What is Vaulting?
Vaulting is gymnastics on horseback and combines the skills of both gymnastics and horsemanship. It provides for both individual and also for team participation in sport. Vaulting improves a rider's seat, balance, rhythm and coordination as well as their confidence on the horse. In many clubs in Europe, a period of vaulting is a prerequisite to riding.
Vaulting is one of the most spectacular, and at the same time safest, of the equestrian sports. It is an ancient sport dating back to the Minoan period demonstrating flexibility and mobility whilst on horseback. This was particularly important when horses were widely used in conflicts (horses were active in war through to the end of WWII ).
In competition (similar to skating and gymnastics) there are compulsory routines as well as freestyle and it is all performed to music, so musical interpretation is also important.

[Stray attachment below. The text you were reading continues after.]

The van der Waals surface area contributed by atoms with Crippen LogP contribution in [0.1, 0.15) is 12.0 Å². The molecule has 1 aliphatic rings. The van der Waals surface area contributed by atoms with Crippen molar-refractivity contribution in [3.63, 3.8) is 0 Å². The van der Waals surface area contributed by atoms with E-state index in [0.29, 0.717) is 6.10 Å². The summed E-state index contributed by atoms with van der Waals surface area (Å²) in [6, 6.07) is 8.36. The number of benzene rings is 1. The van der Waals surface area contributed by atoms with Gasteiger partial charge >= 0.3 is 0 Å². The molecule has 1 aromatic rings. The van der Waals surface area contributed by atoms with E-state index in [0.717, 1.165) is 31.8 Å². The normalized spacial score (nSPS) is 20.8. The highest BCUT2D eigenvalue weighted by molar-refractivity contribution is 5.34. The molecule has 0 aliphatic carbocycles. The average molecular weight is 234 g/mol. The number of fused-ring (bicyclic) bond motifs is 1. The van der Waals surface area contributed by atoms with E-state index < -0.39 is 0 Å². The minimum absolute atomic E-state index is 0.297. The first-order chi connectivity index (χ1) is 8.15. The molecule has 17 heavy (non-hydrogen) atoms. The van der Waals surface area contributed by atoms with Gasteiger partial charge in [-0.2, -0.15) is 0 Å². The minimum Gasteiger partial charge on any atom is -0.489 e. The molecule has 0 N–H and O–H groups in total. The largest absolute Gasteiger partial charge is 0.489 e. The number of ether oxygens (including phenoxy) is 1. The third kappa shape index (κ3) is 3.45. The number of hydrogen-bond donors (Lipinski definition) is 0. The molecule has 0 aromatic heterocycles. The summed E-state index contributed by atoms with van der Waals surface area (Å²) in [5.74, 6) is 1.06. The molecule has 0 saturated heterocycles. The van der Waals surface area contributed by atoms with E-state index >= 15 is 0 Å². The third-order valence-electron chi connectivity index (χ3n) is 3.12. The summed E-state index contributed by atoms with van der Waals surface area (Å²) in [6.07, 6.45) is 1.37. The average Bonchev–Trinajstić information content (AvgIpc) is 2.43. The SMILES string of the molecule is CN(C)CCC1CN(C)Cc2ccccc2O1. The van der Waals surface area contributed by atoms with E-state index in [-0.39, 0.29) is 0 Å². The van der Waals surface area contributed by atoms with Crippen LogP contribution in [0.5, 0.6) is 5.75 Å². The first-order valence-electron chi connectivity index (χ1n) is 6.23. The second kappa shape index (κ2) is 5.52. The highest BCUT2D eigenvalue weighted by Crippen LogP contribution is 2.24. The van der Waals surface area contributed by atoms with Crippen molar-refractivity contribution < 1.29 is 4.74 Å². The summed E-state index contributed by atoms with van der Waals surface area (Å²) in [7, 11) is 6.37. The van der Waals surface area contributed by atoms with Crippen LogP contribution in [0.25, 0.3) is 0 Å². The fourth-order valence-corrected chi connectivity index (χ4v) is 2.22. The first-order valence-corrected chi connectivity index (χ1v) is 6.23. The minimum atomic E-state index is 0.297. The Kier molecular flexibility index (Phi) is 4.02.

Success in vaulting requires the training not only of the competitor but also of the horse. The execution of the more difficult vaulting movements requires high levels of agility and rhythm as well as strength. The moves are practised on the floor and on a barrel before being transferred to the horse. At the higher level, movements on the horse are executed at the canter and for this to be done successfully the vaulter must not only be in control of their own rhythm but must also interpret and predict the rhythm and capabilities of the horse. In order to withstand the rigours of competition, and of regular practice, which is essential for improvement, both the vaulter and the horse need to be fit. In addition, it is important for a group or team of vaulters to have more than one horse available for practice and use.
To view the updated 2017 Australian Vaulting Calendar please click here:
National Vaulting Committee
To view the current committee please click here
To view the latest Summary from the NVC click here
To view results from the 2015 NVC Survey please click here